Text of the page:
Really pleased to see that more Police forces are considering recognising misogyny as a hate crime, following Nottingham’s pioneering crackdown against sexual abuse.
Nottingham’s trial names misogyny as a hate crime, alongside other forms of abuse which are motivated by prejudice, such as Islamophobia and antisemitism. It means that the Police will investigate instances even if they are not considered to be a crime. The trial has led to 20 investigations being launched in one month, from verbal harassment to sexual assault.
So why is this so important? If we are to really tackle high rates of gender based violence we need to challenge the culture that gives rise to it. As revealed by Operation Yewtree, there is a culture of silence and impunity that permits sexual abuse to take place. This is underpinned by a notion of male entitlement to sexual activity, derived from commonplace ideas that sexual prowess and promiscuity is normative and natural male behaviour. These ideas not only enable sexual abuse to take place but they also encourage a view that victims are to blame for it, further compounding the culture of silence and stopping them from coming forward.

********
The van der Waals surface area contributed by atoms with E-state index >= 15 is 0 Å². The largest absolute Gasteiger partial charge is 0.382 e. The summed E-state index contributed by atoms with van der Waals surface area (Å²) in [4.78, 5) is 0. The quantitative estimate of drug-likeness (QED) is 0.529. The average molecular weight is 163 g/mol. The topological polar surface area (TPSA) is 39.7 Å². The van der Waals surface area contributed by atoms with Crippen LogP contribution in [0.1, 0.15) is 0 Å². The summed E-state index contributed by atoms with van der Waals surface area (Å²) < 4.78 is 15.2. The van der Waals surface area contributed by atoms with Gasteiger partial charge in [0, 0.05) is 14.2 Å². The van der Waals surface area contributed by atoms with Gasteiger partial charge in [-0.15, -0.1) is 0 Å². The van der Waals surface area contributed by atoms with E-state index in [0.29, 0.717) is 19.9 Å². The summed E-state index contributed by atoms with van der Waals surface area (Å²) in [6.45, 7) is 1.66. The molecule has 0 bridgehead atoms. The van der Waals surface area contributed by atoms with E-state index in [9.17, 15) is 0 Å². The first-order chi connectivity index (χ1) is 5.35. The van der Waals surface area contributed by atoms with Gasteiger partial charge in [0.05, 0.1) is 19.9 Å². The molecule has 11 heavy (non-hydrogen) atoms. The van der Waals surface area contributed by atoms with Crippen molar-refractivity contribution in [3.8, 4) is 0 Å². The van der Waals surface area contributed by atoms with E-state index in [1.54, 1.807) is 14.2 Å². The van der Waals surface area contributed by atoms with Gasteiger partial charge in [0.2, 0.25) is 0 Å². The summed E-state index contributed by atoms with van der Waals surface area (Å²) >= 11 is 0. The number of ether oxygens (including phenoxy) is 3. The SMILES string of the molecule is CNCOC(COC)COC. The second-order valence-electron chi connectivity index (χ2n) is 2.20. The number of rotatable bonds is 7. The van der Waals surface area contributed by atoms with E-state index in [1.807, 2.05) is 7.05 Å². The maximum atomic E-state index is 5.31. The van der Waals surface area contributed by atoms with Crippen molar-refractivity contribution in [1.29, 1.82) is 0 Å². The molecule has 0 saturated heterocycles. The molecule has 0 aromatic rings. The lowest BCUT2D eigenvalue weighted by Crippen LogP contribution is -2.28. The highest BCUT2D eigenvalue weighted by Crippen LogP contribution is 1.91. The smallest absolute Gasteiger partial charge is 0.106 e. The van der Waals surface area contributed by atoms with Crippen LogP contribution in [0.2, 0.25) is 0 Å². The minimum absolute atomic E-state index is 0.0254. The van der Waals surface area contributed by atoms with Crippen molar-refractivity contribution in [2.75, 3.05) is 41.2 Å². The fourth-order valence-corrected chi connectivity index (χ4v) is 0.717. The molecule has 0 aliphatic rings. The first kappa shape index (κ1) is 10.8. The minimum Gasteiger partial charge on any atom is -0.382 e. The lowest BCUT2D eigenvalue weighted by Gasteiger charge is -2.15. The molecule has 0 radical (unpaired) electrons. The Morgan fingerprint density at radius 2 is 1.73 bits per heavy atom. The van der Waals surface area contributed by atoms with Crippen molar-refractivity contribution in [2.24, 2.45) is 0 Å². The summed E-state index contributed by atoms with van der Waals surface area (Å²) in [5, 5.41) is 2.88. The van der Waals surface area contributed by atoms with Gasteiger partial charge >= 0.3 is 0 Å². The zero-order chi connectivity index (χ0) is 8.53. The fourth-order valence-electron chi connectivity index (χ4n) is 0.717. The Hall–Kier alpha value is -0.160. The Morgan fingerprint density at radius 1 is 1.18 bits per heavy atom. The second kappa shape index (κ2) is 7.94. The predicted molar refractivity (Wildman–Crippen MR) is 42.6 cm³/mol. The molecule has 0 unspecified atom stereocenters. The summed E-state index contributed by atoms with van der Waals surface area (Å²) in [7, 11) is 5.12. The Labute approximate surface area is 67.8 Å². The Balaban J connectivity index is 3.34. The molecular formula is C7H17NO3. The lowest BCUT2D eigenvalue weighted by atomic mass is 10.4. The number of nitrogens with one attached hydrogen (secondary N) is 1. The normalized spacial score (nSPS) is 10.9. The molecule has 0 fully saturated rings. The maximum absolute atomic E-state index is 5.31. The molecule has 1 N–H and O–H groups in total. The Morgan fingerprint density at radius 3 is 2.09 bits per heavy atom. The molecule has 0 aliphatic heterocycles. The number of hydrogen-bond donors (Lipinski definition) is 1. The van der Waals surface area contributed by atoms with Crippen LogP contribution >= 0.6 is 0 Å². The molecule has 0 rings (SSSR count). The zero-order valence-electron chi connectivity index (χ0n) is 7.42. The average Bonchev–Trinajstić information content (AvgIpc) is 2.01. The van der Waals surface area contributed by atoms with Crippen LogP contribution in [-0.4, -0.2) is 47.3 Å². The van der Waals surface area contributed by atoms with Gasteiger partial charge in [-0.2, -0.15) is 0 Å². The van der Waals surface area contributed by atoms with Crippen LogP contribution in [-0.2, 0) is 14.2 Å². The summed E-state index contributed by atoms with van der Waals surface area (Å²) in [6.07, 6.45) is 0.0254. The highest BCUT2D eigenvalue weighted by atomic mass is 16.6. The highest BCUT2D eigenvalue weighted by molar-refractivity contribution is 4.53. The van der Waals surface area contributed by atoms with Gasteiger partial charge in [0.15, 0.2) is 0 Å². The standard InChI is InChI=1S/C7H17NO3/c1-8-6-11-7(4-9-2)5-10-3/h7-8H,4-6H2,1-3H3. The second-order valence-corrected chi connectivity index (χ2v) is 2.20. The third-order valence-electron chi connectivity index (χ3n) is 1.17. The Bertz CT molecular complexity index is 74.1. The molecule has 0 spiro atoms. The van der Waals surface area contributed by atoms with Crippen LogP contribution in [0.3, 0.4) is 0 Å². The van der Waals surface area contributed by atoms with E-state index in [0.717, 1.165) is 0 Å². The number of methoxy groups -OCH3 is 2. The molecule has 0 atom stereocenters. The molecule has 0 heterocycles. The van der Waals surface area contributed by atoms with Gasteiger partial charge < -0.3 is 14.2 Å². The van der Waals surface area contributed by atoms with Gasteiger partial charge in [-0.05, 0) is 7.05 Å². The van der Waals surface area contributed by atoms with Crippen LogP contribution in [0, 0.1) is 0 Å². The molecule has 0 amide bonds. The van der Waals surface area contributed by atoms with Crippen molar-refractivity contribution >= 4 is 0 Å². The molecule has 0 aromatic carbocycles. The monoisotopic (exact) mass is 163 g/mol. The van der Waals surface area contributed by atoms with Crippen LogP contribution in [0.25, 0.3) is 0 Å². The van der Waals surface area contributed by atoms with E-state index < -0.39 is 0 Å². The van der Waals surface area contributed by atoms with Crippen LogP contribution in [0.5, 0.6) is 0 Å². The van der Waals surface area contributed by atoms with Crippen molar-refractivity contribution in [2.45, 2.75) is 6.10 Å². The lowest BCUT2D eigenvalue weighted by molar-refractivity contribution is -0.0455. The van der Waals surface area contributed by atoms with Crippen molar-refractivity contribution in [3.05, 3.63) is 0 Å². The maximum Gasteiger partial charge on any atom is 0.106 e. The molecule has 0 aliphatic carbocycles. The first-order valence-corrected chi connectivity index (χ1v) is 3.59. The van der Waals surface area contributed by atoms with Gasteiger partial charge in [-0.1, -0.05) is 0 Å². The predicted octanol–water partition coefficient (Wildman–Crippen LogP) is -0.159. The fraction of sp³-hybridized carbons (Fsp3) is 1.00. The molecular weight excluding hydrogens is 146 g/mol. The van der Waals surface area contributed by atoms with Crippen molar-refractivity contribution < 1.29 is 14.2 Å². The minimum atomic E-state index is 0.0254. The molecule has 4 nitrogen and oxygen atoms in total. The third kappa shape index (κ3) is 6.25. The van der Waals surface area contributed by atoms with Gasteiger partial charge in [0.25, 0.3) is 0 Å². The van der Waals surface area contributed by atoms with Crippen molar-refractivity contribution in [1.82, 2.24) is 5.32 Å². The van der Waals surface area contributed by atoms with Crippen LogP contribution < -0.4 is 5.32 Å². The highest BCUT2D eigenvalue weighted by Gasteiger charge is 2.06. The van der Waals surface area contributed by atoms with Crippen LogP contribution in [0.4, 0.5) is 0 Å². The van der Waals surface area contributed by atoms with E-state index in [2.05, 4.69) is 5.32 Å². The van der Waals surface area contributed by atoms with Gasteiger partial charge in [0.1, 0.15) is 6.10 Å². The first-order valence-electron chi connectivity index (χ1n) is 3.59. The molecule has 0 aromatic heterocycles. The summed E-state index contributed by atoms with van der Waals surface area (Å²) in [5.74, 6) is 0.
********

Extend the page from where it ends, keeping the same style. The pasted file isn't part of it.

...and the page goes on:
It’s easy to think of instances of sexual abuse, from cat calling in the street to marital rape, as isolated incidents. However, as the Every Day Sexism Project has demonstrated, when viewed collectively, it is evident that it’s a widespread, systemic issue. It’s also easy to perceive instances of verbal abuse as ‘harmless fun’. Again when understood as instances of misogyny however, it’s easy to see how these activities are connected to gender based violence, how they build an environment of fear and intimidation.
By taking a more proactive approach to tackling misogyny, therefore, Nottingham Police and other forces which follow suit, are sending a clear message that no instances will be tolerated, enabling victims to come forward and ending the culture of silence and acceptance which sustains gender based violence.
“We know it’s a big issue that happens on a daily basis – it’s part of the everyday wallpaper of women’s lives. This is about raising awareness, making women feel that they don’t have to put up with it – and that’s very empowering. Already women are ringing through to the police saying: ‘I want this to be recorded as a misogynistic hate crime’.”